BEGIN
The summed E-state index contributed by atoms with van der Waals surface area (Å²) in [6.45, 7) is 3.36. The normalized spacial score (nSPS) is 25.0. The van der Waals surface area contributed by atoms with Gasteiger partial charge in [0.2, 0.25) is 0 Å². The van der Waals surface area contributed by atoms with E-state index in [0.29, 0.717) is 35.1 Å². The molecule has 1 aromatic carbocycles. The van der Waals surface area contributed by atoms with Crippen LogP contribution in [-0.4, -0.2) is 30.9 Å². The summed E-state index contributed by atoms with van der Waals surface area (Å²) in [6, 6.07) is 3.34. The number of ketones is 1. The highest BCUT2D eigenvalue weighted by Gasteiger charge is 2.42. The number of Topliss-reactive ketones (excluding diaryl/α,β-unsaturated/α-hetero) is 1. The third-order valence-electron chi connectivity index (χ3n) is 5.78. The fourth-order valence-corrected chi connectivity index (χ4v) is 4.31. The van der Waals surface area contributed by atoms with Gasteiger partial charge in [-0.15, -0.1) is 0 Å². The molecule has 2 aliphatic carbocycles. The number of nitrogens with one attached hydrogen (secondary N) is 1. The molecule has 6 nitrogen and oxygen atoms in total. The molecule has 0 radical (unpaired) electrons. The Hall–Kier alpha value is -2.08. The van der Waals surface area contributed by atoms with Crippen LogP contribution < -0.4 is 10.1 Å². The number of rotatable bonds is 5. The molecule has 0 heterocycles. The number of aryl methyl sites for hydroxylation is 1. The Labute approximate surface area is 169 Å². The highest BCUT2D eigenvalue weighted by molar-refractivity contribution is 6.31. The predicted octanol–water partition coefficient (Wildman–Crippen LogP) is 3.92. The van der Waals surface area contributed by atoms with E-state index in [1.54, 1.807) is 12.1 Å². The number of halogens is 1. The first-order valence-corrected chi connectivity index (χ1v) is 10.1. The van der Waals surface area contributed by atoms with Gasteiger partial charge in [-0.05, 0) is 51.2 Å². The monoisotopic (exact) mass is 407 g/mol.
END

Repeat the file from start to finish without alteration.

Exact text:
The summed E-state index contributed by atoms with van der Waals surface area (Å²) in [6.45, 7) is 3.36. The normalized spacial score (nSPS) is 25.0. The van der Waals surface area contributed by atoms with Gasteiger partial charge in [0.2, 0.25) is 0 Å². The van der Waals surface area contributed by atoms with E-state index in [0.29, 0.717) is 35.1 Å². The molecule has 1 aromatic carbocycles. The van der Waals surface area contributed by atoms with Crippen LogP contribution in [-0.4, -0.2) is 30.9 Å². The summed E-state index contributed by atoms with van der Waals surface area (Å²) in [6, 6.07) is 3.34. The number of ketones is 1. The highest BCUT2D eigenvalue weighted by Gasteiger charge is 2.42. The number of Topliss-reactive ketones (excluding diaryl/α,β-unsaturated/α-hetero) is 1. The third-order valence-electron chi connectivity index (χ3n) is 5.78. The fourth-order valence-corrected chi connectivity index (χ4v) is 4.31. The van der Waals surface area contributed by atoms with Gasteiger partial charge in [-0.15, -0.1) is 0 Å². The molecule has 2 aliphatic carbocycles. The number of nitrogens with one attached hydrogen (secondary N) is 1. The molecule has 6 nitrogen and oxygen atoms in total. The molecule has 0 radical (unpaired) electrons. The Hall–Kier alpha value is -2.08. The van der Waals surface area contributed by atoms with Crippen LogP contribution < -0.4 is 10.1 Å². The number of rotatable bonds is 5. The molecule has 0 heterocycles. The number of aryl methyl sites for hydroxylation is 1. The Labute approximate surface area is 169 Å². The highest BCUT2D eigenvalue weighted by molar-refractivity contribution is 6.31. The predicted octanol–water partition coefficient (Wildman–Crippen LogP) is 3.92. The van der Waals surface area contributed by atoms with E-state index in [1.54, 1.807) is 12.1 Å². The number of halogens is 1. The first-order valence-corrected chi connectivity index (χ1v) is 10.1. The van der Waals surface area contributed by atoms with Gasteiger partial charge in [-0.05, 0) is 51.2 Å². The monoisotopic (exact) mass is 407 g/mol.